In October 2011 the inaugural Ulster Genealogy and Migration Studies Autumn School was held. It was based in Omagh and delivered by the Foundation in partnership with the Mellon Centre for Migration Studies (MCMS) at the Ulster-American Folk Park. Over 20 participants were in attendance coming from as near as the island of Islay off the west coast of Scotland and as far away as Hawaii.

Over the course of a week delegates were given the opportunity to learn more about Ireland’s migration history as well as trace their family history in the MCMS library and at the Public Record Office of Northern Ireland. A number of outings were arranged so that participants could learn at first hand about what life was like in Ulster in days gone by.

River Foyle at Derry

For some the highlight of the week was a visit to the Glenelly Valley, a stunningly beautiful part of the Sperrin mountain range, where, under expert local guidance, they were able to inspect abandoned cottages and an ancient churchyard at Badoney, and enjoy a lunch with musical entertainment in a pub in Plumbridge.

Other outings included visits to Barons Court where the participants received a warm welcome from the president of the Ulster Historical Foundation, the Duke of Abercorn, and a tour round his house, a trip to Derry for a sneak preview of the new exhibition in the Blue Coat Museum at First Derry Presbyterian Church and a chance to meet Brian Mitchell of Derry City Council’s Genealogy Service, and an excursion to County Donegal to find out more about one of the defining moments in Irish history – the ‘Flight of the Earls’ in 1607.

Throughout the week, Dr William Roulston of the Ulster Historical Foundation, and Drs Brian Lambkin and Paddy Fitzgerald of the Mellon Centre for Migration Studies, were with the group to offer them assistance and to answer any questions on family and migration history.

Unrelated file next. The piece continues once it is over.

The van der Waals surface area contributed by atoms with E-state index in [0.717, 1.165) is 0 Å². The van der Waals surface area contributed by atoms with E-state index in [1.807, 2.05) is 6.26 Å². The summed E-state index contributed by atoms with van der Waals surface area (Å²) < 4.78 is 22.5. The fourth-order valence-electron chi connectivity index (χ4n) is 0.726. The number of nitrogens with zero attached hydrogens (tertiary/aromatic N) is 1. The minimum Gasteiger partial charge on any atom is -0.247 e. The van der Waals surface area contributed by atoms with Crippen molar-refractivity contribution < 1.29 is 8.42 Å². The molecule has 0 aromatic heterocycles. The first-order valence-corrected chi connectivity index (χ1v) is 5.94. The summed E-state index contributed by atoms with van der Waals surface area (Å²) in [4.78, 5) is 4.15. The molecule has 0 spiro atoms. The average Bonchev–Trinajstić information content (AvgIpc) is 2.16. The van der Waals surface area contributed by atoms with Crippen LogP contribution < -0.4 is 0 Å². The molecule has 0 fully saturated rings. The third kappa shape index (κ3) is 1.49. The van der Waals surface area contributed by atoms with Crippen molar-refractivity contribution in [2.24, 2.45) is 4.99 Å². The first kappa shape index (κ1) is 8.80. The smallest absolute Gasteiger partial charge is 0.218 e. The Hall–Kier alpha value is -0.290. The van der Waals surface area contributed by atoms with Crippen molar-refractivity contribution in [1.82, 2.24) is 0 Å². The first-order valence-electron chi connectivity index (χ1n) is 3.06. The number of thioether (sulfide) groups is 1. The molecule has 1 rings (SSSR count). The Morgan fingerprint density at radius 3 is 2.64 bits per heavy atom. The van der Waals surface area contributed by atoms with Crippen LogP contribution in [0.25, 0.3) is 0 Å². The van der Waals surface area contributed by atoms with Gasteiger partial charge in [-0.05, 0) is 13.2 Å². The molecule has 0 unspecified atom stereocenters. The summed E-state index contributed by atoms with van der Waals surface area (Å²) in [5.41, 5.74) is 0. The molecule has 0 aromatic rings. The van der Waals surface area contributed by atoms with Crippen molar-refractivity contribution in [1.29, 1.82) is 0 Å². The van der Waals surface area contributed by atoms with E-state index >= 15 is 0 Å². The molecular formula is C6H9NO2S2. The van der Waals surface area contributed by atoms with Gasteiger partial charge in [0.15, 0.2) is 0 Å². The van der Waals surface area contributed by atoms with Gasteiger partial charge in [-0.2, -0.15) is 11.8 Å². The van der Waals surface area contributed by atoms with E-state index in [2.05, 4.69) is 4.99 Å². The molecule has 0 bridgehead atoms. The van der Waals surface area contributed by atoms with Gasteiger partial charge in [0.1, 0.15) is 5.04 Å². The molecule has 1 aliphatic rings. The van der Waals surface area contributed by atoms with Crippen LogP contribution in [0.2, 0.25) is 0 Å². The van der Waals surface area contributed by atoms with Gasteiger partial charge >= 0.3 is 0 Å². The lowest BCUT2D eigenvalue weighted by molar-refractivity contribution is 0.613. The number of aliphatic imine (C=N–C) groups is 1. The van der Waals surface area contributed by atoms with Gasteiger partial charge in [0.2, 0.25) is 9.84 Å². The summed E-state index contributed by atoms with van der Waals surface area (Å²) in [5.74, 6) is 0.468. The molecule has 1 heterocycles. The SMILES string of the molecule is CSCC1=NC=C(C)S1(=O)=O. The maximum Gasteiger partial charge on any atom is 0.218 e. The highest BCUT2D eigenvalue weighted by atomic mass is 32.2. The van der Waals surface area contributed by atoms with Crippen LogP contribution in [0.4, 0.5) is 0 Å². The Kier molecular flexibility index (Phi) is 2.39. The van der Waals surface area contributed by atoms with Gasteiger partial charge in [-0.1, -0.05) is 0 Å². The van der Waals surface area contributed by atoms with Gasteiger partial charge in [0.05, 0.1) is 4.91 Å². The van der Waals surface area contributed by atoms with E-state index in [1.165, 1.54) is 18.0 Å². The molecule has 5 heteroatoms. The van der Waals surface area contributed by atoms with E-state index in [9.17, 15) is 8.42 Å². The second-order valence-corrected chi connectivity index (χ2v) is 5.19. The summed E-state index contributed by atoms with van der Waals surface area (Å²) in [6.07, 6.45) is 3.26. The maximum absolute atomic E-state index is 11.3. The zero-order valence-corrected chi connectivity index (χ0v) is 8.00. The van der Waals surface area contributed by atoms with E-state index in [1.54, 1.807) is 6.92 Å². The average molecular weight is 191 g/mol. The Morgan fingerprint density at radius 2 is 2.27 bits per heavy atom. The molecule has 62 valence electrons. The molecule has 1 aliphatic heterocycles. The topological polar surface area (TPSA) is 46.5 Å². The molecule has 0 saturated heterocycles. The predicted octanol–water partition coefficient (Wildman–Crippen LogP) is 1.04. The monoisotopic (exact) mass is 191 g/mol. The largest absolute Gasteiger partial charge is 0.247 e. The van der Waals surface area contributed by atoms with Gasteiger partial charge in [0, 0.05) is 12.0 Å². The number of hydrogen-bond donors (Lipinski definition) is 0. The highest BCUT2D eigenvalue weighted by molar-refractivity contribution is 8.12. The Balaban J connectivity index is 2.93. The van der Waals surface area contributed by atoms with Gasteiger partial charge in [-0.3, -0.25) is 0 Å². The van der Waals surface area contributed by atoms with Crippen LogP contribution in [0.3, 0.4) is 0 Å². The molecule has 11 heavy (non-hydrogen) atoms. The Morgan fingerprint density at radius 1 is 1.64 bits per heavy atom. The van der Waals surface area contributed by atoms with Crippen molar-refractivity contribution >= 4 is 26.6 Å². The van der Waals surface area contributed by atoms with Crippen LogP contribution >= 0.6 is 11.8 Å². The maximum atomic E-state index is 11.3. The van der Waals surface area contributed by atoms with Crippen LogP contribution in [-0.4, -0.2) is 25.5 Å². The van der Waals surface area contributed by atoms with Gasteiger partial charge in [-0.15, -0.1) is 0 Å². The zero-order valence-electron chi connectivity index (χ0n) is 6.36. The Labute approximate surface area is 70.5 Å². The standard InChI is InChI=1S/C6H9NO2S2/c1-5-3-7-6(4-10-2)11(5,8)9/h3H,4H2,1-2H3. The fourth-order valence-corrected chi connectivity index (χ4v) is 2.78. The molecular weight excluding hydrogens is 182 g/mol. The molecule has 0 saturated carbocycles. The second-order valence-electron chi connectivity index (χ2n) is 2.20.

On the Saturday of the Autumn School the Literature of Irish Exile Conference was held at MCMS with the guest speakers Dr Christopher Fitz-Simon, former artistic director of the Abbey Theatre in Dublin, and Dr Sophia Hillan, formerly associate director of the Queen’s University of Belfast’s Institute of Irish Studies.

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The feedback from the delegates was very positive. One participant commented, ‘I thoroughly enjoyed the Autumn School and the opportunity to meet others who share my interest in researching their Ulster heritage. Having access to academics was a huge benefit and advanced my research. Not only were they experts, but they were approachable and interested in our individual research challenges. The visits to the various sites of historical interest and the commentary on the bus were also enjoyable and enriched the whole experience.’

For another of the delegates, ‘The Autumn School provided me with an excellent opportunity to research my ancestors and to gather the
necessary tools needed to continue my search for Irish ancestors with the bonus of visiting places in N. Ireland I would never have gone to, learning about the history of the area and how my ancestors may have lived.’